Since March 1995, Appellant and her now 13 year old son have resided in a subsidized housing community in Pittsburgh, Pennsylvania known as the Bedford Dwellings that are owned and operated by HACP. All HACP leases, including Appellant's, are for an initial one year period, followed thereafter by month-to-month leases which are renewed monthly unless "good cause" exists for termination.

In December 2003, HACP imposed a retroactive surcharge against Ms. Biggs for rent delinquencies, and the parties entered into an agreement for repayment of arrearage according to a monthly installment schedule, which payments were in addition to her monthly rent of $113.00. However, Appellant soon found herself unable to meet these financial obligations and became delinquent again, so in February 2004, HACP initiated eviction proceedings in state court.

After the local District Justice entered judgment for HACP and issued an order for eviction and notice to vacate, on March 24, 2004 Appellant filed for Chapter 13 bankruptcy which had the automatic effect of staying all state court proceedings. Appellant submitted and the Bankruptcy Court approved a Chapter 13 Plan for Reorganization, which included payments in addition to her monthly rent of approximately $1,600 in arrearage in installments over 36 months, but she was unable to keep her commitments under the Plan. Her last payment to the Trustee was on September 7, 2005.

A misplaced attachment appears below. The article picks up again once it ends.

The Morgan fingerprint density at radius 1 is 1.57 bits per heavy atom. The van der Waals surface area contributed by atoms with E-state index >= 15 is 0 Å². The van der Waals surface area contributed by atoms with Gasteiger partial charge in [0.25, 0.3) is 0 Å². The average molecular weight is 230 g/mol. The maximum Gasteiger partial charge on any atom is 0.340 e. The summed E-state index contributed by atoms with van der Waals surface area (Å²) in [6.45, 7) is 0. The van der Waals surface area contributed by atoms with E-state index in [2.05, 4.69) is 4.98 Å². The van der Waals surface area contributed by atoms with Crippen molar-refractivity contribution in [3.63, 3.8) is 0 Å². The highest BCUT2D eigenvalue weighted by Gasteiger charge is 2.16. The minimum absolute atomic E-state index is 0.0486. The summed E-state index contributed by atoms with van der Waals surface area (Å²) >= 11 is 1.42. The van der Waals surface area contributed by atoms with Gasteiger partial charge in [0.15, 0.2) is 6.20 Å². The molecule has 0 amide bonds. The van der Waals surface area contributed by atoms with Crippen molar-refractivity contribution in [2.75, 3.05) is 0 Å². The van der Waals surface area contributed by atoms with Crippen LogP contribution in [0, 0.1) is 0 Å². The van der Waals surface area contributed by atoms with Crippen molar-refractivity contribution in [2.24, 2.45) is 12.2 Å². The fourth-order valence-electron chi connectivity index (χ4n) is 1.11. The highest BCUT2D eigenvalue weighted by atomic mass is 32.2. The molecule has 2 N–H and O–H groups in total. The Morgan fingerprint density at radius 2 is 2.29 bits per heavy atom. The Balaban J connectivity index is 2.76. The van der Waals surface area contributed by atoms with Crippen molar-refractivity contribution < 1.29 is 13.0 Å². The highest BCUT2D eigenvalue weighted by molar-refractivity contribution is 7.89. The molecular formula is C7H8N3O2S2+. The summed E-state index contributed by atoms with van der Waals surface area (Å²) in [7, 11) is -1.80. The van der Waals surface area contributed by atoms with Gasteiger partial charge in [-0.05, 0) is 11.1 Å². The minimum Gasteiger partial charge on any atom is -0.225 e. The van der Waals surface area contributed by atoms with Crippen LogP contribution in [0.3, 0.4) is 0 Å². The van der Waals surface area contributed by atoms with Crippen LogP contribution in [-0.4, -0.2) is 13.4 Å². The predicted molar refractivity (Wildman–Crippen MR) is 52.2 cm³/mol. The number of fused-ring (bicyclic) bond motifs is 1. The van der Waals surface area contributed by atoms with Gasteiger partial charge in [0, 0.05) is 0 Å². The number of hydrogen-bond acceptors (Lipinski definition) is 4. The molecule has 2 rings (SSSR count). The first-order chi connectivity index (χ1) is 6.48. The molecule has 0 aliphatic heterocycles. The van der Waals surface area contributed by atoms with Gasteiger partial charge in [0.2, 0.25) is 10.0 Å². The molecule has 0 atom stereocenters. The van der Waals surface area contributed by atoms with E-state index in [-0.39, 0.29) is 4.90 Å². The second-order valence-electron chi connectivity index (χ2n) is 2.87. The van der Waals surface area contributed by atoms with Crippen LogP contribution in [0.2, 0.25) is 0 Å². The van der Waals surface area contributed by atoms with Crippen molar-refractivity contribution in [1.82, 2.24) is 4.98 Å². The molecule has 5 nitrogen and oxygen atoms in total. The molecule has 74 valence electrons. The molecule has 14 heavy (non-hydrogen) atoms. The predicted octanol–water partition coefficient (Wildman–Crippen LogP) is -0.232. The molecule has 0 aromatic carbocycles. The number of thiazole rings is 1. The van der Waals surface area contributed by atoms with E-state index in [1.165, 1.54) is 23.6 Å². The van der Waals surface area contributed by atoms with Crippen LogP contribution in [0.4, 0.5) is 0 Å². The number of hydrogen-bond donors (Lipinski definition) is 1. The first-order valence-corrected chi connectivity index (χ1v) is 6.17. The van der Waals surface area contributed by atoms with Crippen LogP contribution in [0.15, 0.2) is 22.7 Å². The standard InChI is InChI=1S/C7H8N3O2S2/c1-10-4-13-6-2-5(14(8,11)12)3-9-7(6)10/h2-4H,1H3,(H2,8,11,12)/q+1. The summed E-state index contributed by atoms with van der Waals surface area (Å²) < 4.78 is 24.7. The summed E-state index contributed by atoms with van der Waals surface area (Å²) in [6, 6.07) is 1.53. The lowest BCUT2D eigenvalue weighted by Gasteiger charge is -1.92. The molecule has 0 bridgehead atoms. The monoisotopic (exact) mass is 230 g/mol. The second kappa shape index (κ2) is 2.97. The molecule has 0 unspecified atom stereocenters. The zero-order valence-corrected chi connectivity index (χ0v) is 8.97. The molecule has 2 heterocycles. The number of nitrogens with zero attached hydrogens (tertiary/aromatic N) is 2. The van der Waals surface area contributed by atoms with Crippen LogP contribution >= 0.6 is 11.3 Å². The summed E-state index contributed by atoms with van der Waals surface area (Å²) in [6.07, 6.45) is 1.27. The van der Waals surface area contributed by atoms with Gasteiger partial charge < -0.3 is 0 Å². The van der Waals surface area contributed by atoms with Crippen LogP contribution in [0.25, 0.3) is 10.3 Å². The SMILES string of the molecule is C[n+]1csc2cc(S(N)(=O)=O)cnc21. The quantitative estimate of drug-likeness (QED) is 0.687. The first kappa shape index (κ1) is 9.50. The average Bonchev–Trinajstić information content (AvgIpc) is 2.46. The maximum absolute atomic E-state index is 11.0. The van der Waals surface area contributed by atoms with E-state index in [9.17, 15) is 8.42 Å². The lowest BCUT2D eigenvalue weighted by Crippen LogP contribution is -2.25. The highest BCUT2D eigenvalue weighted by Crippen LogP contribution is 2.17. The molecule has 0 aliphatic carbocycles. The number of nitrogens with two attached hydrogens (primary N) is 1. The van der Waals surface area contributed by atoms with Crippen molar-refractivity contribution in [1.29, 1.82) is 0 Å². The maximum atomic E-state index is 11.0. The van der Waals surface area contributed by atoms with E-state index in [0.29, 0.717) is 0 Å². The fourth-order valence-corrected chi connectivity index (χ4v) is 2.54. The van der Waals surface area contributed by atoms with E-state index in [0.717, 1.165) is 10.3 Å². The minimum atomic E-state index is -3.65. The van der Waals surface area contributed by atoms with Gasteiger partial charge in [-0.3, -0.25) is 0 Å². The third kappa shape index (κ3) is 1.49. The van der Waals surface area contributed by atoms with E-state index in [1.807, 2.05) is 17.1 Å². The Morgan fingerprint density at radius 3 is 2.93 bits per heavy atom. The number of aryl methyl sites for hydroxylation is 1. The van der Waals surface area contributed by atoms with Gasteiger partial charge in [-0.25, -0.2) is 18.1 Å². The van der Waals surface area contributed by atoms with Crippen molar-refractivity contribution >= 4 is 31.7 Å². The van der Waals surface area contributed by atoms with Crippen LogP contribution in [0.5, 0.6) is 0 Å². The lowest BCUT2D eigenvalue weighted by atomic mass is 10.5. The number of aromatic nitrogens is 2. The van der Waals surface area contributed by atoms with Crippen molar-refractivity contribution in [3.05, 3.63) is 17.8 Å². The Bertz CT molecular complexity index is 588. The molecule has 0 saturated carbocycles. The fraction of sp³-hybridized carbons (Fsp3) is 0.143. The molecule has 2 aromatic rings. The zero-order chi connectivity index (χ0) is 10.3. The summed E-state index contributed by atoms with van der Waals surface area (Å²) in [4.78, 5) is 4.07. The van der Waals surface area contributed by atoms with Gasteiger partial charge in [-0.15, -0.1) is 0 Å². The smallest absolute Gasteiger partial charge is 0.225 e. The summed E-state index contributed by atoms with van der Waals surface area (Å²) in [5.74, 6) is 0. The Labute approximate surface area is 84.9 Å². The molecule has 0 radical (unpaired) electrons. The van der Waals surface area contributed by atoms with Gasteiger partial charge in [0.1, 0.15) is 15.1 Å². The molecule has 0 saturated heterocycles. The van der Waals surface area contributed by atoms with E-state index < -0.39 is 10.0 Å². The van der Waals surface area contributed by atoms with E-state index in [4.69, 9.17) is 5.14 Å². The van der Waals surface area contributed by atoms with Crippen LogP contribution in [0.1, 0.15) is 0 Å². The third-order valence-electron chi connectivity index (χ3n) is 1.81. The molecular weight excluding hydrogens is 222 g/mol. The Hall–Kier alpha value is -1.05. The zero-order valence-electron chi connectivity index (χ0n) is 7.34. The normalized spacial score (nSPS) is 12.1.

HACP filed a Motion for Relief from Stay on September 21, 2006, "due to the Debtor's failure to make payments to the Trustee." Brief for Appellee at 3. By then, Appellant's accumulated arrearage was approximately $3,700. On October 6, 2006, Appellant voluntarily converted her Chapter 13 reorganization Bankruptcy to a Chapter 7 Bankruptcy seeking to have her debt discharged, and the Bankruptcy Court approved the conversion on October 23, 2006. Appellant asserts that, since that time, she has made and will continue to make all current monthly rental payments.

Appellee adds in its recitation of the facts, and Appellant does not dispute, that the Chapter 7 Trustee did not assume her lease, and therefore, by operation of law, 11 U.S.C. § 365(d)(1), the lease was deemed "rejected" after 60 days had passed without assumption of the lease by the Trustee.

On November 14, 2006, HACP presented its Motion for Relief from Stay to the Honorable M. Bruce McCullough, Chief Bankruptcy Judge for the Western District of Pennsylvania. The Bankruptcy Court heard argument on the motion, but declined Appellant's request for an evidentiary hearing and/or for submission of briefs. Following the argument, the Bankruptcy Court granted HACP's motion without findings of fact, conclusions of law or legal analysis on the record or in writing. On November 27, 2006, the Bankruptcy Court denied Appellant's Motion to Stay his order pending appeal to this Court.

Ms. Biggs then filed a timely Notice of Appeal to this Court. On February 14, 2007, Appellant filed a Motion to Stay (doc. no. 10) eviction proceedings with this Court, asserting that she received, from HACP earlier that day, a notice to vacate the premises on or before February 20, 2007, or face forcible eviction. In its response, HACP amicably agreed to "suspend the eviction proceeding" until at least seven days following this Court's decision in the pending appeal, and, based upon this wise decision, this Court denied Appellant's motion to stay as moot on February 16, 2007.

11 U.S.C. Section 525(a) -- The "Anti-discriminatory" Provision.

Section 525 of the Bankruptcy Code provides, in ...